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Comparison of clinical outcome of patients with non-small-cell lung cancer harbouring epidermal growth factor receptor exon 19 or exon 21 mutations
  1. Young-Woong Won1,
  2. Ji-Youn Han2,3,
  3. Geon Kook Lee2,3,
  4. Seog-Yun Park4,
  5. Kun Young Lim2,
  6. Kyong-Ah Yoon3,
  7. Tak Yun2,
  8. Heung Tae Kim2,3,
  9. Jin Soo Lee2,3
  1. 1Center for Clinical Trials, National Cancer Center Hospital, National Cancer Center, Goyang-si, Republic of Korea
  2. 2Center for Lung Cancer, National Cancer Center Hospital, National Cancer Center, Goyang-si, Republic of Korea
  3. 3Lung Cancer Branch, National Cancer Center Research Institute, National Cancer Center, Goyang-si, Republic of Korea
  4. 4Department of Pathology, National Cancer Center Hospital, National Cancer Center, Goyang-si, Republic of Korea
  1. Correspondence to Ji-Youn Han, Center for Lung Cancer of National Cancer Hospital and Lung Cancer Branch of National Cancer Center Research Institute, National Cancer Center, 323 Ilsan-ro, Ilsandong-gu, Goyang-si, Gyeonggi-do 410-769, Republic of Korea; jymama{at}ncc.re.kr

Abstract

Aims Deletion of exon 19 of the epidermal growth factor receptor (EGFR) and mutation of exon 21 are the most common EGFR mutations and predict higher response to EGFR tyrosine kinase inhibitors (TKI). Accumulating data show clinical differences in both response and survival between these two EGFR mutations. This study investigated the clinical impact of EGFR exon 19 deletion and L858R mutation by retrospectively analysing the clinical outcome of patients with advanced non-small-cell lung cancer (NSCLC) treated with EGFR TKI.

Methods Patients harbouring EGFR exon 19 deletion or L858R mutations and who had received gefitinib or erlotinib treatment were identified. The response rate (RR), progression-free survival (PFS) and overall survival (OS) were determined for the two groups. EGFR mutation was determined by PCR-based direct sequencing.

Results The study indentified 87 patients harbouring EGFR exon 19 deletion (n=61) or L858R mutation (n=26) who were treated with either gefitinib (n=83) or erlotinib (n=4). Patients with exon 19 deletion had significantly longer PFS, compared with patients with L858R mutation (9.3 vs 6.9 months, p=0.02). In a multivariate Cox regression model, EGFR exon 19 deletion was independently predictive of longer PFS (p=0.02). However, no significant differences in RR (64% vs 62%, p=0.83) and OS (17.7 vs 20.5 months, p=0.65) were observed between these two mutations.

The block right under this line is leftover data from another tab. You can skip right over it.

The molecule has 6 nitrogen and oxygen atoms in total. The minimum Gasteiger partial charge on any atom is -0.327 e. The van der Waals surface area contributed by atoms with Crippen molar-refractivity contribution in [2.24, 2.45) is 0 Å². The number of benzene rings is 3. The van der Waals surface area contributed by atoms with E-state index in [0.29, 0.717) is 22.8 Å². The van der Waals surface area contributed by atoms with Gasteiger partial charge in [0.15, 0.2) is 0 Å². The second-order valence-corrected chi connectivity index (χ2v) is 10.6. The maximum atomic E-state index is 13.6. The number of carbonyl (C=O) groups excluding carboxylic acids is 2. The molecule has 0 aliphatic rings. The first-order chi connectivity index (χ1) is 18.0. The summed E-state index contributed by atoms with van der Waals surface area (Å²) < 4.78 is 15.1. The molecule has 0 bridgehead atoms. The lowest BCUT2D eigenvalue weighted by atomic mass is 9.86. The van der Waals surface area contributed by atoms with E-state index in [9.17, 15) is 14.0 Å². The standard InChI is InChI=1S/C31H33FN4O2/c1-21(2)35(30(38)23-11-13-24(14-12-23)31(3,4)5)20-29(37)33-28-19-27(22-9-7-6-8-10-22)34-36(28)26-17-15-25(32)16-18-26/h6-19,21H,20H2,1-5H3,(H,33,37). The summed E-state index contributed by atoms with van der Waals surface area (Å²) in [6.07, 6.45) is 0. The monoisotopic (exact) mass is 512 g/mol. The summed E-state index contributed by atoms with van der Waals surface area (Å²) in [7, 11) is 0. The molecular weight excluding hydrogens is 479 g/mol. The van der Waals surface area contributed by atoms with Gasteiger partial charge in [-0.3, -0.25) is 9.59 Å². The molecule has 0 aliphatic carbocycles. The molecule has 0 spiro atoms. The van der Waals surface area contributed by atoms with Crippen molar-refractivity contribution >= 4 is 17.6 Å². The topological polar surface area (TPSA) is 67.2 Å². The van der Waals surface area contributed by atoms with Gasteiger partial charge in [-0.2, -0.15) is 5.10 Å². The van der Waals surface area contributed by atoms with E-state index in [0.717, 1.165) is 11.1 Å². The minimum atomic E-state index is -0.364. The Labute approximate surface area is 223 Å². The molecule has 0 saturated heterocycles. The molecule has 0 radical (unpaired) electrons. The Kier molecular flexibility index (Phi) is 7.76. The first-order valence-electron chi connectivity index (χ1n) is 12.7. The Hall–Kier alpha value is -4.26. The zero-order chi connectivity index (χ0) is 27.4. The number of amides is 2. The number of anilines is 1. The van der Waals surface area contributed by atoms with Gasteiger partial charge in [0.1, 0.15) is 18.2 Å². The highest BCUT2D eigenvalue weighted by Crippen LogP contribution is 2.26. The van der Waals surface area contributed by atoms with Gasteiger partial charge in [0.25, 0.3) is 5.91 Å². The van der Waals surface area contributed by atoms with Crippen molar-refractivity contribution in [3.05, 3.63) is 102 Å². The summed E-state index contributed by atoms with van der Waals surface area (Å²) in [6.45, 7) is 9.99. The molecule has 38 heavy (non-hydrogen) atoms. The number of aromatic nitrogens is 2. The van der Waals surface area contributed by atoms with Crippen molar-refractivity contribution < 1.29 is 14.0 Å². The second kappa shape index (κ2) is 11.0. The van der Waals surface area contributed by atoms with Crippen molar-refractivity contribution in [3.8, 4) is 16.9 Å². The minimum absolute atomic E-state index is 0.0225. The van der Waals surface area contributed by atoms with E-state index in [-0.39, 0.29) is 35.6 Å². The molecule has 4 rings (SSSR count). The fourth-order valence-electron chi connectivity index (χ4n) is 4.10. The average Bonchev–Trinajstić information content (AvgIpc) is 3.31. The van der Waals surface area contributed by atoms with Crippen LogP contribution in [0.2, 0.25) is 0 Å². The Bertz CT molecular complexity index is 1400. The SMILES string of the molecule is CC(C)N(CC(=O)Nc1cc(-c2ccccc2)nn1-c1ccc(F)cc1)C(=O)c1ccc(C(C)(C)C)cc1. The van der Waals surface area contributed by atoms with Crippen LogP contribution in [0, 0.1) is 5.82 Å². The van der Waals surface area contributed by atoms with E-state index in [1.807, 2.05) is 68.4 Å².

Conclusions While no significant difference in OS was observed between EGFR exon 19 deletion and L858R mutation, EGFR exon 19 deletion was predictive of longer PFS following EGFR TKI treatment in patients with advanced NSCLC.

  • Cancer
  • cancer genetics
  • cancer research
  • colorectal cancer
  • cytogenetics
  • epidermal growth factor receptor
  • erlotinib
  • gall bladder
  • gefitinib
  • haematology
  • lung cancer
  • molecular oncology
  • molecular pathology
  • mutation
  • non-small-cell lung cancer
  • oncogenes
  • oncology
  • pancreas

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Footnotes

  • Funding This study was supported in part by NCC (National Cancer Center, Republic of Korea) grant 1110100-1.

  • Competing interests None.

  • Patient consent Obtained.

  • Ethic approval This study was approved by the Institutional Review Board of the National Cancer Center, Republic of Korea (NCCNCS-11-428).

  • Provenance and peer review Not commissioned; externally peer reviewed.

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